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Turning tailings

East Grand Forks, Minn. — Like overstuffed sausages, huge plastic tubes filled with silage rest outside the American Crystal Sugar processing plant. The 250-foot tubes hold some 400 tons of silage apiece — and a promise for adding value to sugar beet processing.

Annually more than two million tons of beets are processed here into the familiar granulated sugar sold with the round Crystal Sugar logo. But as with nearly all ag processing, the process yields coproducts such as pulp and tailings. Much of the pulp is pelleted and sold as livestock feed. But the tailings, mostly beet tips, beet parts and a few leaves, must also be dealt with.

Process engineer Sheldon Seaborn says the East Grand Forks plant produces about 80,000 tons of tailings per year. Some are fed to cattle; ranchers have come from as far away as Dickinson, N.D., a distance of nearly 400 miles, just to pick up a load of tailings. When cattle are pastured during warmer months, however, or the weather is too cold to haul wet tailings, it is difficult to give them away. Significant amounts have to be land-applied to area farm fields at a net cost to the cooperative.

“We spent $400,000 last year to land-apply tailings and pulp,” Seaborn says.

To find a way to cut those costs, American Crystal Sugar began working in late 2001 with Alan Doering of the AURI coproducts utilization lab in Waseca.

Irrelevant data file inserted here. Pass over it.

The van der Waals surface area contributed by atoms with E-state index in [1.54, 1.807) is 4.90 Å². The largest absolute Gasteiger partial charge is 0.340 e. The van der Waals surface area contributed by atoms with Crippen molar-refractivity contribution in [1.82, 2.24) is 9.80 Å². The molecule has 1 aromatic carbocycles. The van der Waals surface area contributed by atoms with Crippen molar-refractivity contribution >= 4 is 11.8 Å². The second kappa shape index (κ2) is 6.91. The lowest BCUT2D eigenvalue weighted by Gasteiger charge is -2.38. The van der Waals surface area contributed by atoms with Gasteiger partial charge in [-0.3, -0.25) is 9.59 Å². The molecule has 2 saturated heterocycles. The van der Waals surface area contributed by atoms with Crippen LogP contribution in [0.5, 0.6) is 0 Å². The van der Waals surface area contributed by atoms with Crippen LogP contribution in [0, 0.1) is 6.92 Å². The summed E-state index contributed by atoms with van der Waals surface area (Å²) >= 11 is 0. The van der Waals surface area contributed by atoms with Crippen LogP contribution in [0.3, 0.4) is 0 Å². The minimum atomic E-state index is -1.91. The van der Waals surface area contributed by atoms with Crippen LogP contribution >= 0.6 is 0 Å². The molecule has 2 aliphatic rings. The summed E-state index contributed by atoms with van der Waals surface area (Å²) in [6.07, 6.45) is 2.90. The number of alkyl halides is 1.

Doering constructed a number of “mini silos” to allow the tailings to ferment and be used as silage. He mixed tailings with several other agricultural products to find a blend that was cost effective, yet reduced the moisture level to the point where fermentation could occur.

“Moisture is the critical element here because the tailings are so wet,” Doering says. “We mixed them with different products to find the right blend.”

In January, American Crystal Sugar filled eight 12-foot diameter bags with more than 3,000 tons of various blends of tailings and pulp. The sealed bags allow the fermentation process to preserve nutrients and extend the time that silage is available to producers.

Seaborn says the ability to market a consistent product over a long time could help the bottom line. Now the challenge is determining the silage’s marketability and setting a fair price.

“The goal is to cut costs to zero,” Seaborn says. “At this point we’re not worried about making money on the tailings. The opportunity is to take advantage of the fall and winter months when it’s difficult to move the raw tailings. Ensiling (fermenting in silos) will make tailings available as feed for a longer time.”

“This is an excellent example of a business taking a material that costs them money for disposal and converting it into something that has value,” Doering says.